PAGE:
Once I am an adult or I reach at least an age of maturity to understand this, I can’t blame anybody else. I can’t be like, “You made me mad.” The whole point is you talk about emotional intelligence saying, “No. The emotions coming from me, I can choose to stop that, take a different path and respond differently.” That is self-regulation and self-responsibility. I recognized that I was the only one who could change my life and pursue happiness. My happiness was up to me and I was like, “Happiness is a goal. I want to be happy and be taken care of. I don’t want to be living on the poverty line like I see my family doing.”
I’ve had to make those choices and take that responsibility for myself. What I didn’t do and didn’t want to do because I saw the few tiredness of it, was continue to blame somebody else for what I was doing, who I was or what had happened to me. I can look at it clearly from this perspective and say, “Yes. I was violated in these ways. This happened 100% but who I am or what I choose to do with my life, I’m the only one that can choose that.” If I am waiting for someone else to apologize to me, punish or whatever that is for me to let go of that hurt, hatred and move on with my life, I am giving the power of my happiness into the hands of my abuser.
Why would I do that? The person has already proven that they’re not a good person and they’re not out for my best interest. Why would I put the power of my happiness in their hands? It doesn’t make sense. I am responsible. I was not responsible for what happened to me as a child but I am responsible for my happiness now. I went after that with a vengeance.
It’s that whole notion of things happening to you and how do you choose to respond to what happens to you. I have a question for you and it’s our lightning round. What is your legacy? What would be your legacy?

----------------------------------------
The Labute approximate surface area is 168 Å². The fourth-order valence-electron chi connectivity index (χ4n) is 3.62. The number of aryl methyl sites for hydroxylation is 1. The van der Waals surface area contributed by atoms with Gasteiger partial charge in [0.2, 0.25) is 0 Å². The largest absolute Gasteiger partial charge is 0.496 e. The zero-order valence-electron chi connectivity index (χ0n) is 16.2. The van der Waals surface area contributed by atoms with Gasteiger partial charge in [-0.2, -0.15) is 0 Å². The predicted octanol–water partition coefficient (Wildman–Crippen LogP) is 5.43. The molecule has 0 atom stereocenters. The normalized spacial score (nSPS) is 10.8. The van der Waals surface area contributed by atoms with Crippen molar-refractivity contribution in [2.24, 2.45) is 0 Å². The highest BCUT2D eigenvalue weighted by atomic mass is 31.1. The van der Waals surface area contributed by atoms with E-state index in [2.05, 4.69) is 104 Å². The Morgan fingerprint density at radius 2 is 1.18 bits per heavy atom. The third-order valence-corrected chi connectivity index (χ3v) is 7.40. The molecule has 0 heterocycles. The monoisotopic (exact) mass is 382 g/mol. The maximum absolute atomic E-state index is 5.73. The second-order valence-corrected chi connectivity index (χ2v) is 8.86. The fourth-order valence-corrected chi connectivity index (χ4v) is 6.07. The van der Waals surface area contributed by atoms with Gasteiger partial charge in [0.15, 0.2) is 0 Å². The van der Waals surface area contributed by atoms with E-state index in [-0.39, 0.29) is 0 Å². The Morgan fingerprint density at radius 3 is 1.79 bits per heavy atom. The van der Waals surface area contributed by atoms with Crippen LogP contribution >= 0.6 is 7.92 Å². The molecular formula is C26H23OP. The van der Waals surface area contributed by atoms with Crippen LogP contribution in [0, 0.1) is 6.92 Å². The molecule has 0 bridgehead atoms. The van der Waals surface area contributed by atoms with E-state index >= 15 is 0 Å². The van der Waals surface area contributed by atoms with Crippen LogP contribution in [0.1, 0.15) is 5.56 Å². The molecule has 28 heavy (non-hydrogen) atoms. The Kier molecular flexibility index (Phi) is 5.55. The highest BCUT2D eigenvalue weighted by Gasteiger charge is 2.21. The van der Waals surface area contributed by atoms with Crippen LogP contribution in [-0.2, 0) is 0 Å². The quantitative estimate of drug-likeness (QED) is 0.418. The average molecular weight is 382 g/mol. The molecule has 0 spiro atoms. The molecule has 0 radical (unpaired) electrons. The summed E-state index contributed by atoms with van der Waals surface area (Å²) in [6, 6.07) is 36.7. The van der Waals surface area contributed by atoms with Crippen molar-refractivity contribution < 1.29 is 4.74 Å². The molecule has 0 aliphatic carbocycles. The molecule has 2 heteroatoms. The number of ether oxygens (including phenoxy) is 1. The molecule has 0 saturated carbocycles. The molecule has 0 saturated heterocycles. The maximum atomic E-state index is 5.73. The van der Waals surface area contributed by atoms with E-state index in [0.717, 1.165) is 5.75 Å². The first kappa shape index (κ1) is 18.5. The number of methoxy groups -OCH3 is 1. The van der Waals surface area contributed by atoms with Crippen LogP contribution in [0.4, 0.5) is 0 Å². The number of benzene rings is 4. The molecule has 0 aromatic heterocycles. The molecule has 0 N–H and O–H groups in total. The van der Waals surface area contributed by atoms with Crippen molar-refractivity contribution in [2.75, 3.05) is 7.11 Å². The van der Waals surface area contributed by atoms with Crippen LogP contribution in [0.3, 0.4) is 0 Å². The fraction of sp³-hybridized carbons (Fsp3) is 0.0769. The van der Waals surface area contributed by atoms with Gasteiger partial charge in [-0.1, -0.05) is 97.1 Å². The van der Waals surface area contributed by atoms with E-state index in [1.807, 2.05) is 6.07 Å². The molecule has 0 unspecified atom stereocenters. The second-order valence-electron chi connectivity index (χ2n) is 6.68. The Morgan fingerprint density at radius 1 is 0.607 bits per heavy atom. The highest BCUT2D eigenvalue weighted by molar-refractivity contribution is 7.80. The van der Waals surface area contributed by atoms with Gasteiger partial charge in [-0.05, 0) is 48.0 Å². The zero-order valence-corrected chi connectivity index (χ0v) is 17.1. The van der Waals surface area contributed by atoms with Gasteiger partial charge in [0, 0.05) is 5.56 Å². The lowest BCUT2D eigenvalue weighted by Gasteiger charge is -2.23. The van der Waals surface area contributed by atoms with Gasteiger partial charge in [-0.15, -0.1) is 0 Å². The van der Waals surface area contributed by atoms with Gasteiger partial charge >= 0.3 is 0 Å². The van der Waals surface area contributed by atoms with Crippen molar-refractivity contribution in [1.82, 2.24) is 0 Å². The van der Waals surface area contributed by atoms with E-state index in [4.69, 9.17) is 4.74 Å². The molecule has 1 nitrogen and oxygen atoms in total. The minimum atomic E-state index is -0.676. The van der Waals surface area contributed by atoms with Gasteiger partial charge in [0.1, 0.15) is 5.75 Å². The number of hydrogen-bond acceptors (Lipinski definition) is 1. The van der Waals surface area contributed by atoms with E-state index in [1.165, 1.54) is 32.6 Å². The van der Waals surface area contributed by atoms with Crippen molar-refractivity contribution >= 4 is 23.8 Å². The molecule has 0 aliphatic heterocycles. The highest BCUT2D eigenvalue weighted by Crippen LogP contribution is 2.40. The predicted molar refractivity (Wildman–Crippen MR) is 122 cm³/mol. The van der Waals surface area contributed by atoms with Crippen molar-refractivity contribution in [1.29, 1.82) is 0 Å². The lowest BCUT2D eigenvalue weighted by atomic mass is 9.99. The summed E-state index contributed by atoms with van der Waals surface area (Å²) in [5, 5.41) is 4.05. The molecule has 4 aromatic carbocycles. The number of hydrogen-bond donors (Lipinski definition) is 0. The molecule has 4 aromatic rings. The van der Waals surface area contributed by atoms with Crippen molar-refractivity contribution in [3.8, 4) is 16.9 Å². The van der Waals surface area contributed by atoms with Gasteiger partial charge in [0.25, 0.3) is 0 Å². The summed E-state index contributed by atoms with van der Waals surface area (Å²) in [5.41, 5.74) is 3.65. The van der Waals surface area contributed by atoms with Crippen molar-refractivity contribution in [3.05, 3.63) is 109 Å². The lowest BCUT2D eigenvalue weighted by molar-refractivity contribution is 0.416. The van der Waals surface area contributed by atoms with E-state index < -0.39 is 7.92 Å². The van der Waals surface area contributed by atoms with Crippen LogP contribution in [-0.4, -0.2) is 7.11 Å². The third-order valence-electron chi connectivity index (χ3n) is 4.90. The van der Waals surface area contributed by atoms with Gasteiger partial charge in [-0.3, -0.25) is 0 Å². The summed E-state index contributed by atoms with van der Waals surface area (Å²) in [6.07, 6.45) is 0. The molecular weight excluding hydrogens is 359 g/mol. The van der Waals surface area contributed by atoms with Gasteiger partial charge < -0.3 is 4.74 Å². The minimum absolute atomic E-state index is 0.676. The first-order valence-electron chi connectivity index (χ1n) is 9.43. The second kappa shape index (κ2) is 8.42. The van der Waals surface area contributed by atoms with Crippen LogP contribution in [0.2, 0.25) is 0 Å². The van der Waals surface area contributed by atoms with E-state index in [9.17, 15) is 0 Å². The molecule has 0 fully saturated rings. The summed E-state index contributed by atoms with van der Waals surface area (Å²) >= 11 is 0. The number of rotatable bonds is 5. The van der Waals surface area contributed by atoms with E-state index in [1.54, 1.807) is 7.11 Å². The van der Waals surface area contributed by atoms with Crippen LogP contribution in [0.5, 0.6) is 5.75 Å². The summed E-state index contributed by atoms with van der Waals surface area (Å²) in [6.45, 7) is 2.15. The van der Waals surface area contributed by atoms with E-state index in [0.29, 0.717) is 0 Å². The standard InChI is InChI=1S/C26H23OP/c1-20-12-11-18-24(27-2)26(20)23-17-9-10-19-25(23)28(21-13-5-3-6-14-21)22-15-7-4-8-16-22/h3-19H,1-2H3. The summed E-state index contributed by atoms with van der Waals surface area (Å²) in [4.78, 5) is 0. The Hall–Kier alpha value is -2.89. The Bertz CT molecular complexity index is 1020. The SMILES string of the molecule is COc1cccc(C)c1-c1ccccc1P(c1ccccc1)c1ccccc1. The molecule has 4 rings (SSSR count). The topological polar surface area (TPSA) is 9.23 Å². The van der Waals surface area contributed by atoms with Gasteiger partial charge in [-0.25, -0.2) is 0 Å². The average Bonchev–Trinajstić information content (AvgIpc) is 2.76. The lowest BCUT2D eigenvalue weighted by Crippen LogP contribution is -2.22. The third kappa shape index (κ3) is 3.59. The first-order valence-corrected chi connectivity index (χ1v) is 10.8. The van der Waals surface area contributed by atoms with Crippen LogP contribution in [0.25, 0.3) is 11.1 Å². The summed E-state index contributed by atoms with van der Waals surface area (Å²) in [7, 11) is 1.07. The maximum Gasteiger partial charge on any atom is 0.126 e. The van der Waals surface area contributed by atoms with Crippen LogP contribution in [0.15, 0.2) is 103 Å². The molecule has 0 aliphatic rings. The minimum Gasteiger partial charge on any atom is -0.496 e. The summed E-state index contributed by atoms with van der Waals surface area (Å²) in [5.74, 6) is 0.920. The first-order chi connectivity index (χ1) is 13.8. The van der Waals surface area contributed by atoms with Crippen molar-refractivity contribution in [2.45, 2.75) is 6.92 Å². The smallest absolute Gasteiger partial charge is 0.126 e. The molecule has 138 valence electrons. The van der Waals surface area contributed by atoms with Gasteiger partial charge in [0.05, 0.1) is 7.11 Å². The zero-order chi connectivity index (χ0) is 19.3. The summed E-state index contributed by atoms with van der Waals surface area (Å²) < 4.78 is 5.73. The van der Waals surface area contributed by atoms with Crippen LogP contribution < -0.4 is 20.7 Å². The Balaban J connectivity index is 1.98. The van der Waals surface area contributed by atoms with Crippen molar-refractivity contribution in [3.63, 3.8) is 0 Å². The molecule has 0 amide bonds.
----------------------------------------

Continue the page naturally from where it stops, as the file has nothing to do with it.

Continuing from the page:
My legacy is creating these fundamental principles that we can give to children and young people to teach them to take responsibility for their life, take their power, have a standard and a system of ethics that they can live by and that they can see someone else is doing something to them. That’s the most powerful legacy. The book is great. People who read it can help them but to me, it’s this framework of fundamental principles. They’ve existed forever. They’re not new but it is simplifying them in a way that anybody can grasp them. We can use it as a standard to judge our leaders, ourselves and our interactions.
The idea that women are property is where all of these concepts that continue abuse stem from.
This is true of most groups. What happened in this group was there was no standard other than the standard of what the guru was saying. He was getting these revelations “from God” using religious scripture to post and justify them. There wasn’t an objective, simple standard that people could look at and say, “This interpretation of the scripture violates this point here, so it can’t be right.” We need a measuring stick for this stuff. That’s what I’ve simplified. I hope that people will take this and use it in their lives so that when they do look at their religious leaders or other people who are claiming this role of leadership, they’ll say, “This person’s teaching this but does it violate this principle that I know to be true.”
If it does violate it, then you can say, “I can’t accept that.” There were people in the cult who, when certain doctrines started coming out about sexual relations with children, were like, “No. I can’t accept that. That’s not right,” and they left. Some people left at different points when some of these different doctrines were coming out, it’s so important to have that standard but where do you get that standard from?
Many people are leaving their religions, churches and everything in droves. I want to ask people, “Where do you get your ethical standard from?” They don’t have an answer for me. They are like, “I sensed. My parents told me something.” There’s no objective standard. That’s what I said, “This is an objective standard. I own my body. If you violate my body, that is a violation of my property. That’s wrong.” It helps with the sexual harassment thing too, because what’s one of the big issues we have there where men used to always say, “I grabbed your butt but I didn’t hurt you.” It was like, “This is my property. You don’t get to touch it without my permission.” It doesn’t have to cause pain for it to be wrong.
It’s the context that women were property and that was religious as well.